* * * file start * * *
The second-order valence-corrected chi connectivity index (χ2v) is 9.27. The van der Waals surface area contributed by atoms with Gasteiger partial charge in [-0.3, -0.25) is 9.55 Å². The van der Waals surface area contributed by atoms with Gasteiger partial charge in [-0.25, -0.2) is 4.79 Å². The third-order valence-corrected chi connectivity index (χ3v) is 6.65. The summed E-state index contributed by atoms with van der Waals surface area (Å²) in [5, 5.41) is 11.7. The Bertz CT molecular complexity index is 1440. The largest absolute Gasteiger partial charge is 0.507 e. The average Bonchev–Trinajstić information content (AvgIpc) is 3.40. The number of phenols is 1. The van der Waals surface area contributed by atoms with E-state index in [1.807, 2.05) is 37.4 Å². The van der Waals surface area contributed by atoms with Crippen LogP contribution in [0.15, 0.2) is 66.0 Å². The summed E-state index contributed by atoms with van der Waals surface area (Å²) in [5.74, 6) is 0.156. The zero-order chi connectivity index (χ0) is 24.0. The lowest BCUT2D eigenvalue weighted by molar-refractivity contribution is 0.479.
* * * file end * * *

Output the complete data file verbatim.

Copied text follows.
The second-order valence-corrected chi connectivity index (χ2v) is 9.27. The van der Waals surface area contributed by atoms with Gasteiger partial charge in [-0.3, -0.25) is 9.55 Å². The van der Waals surface area contributed by atoms with Gasteiger partial charge in [-0.25, -0.2) is 4.79 Å². The third-order valence-corrected chi connectivity index (χ3v) is 6.65. The summed E-state index contributed by atoms with van der Waals surface area (Å²) in [5, 5.41) is 11.7. The Bertz CT molecular complexity index is 1440. The largest absolute Gasteiger partial charge is 0.507 e. The average Bonchev–Trinajstić information content (AvgIpc) is 3.40. The number of phenols is 1. The van der Waals surface area contributed by atoms with E-state index in [1.807, 2.05) is 37.4 Å². The van der Waals surface area contributed by atoms with Crippen LogP contribution in [0.15, 0.2) is 66.0 Å². The summed E-state index contributed by atoms with van der Waals surface area (Å²) in [5.74, 6) is 0.156. The zero-order chi connectivity index (χ0) is 24.0. The lowest BCUT2D eigenvalue weighted by molar-refractivity contribution is 0.479.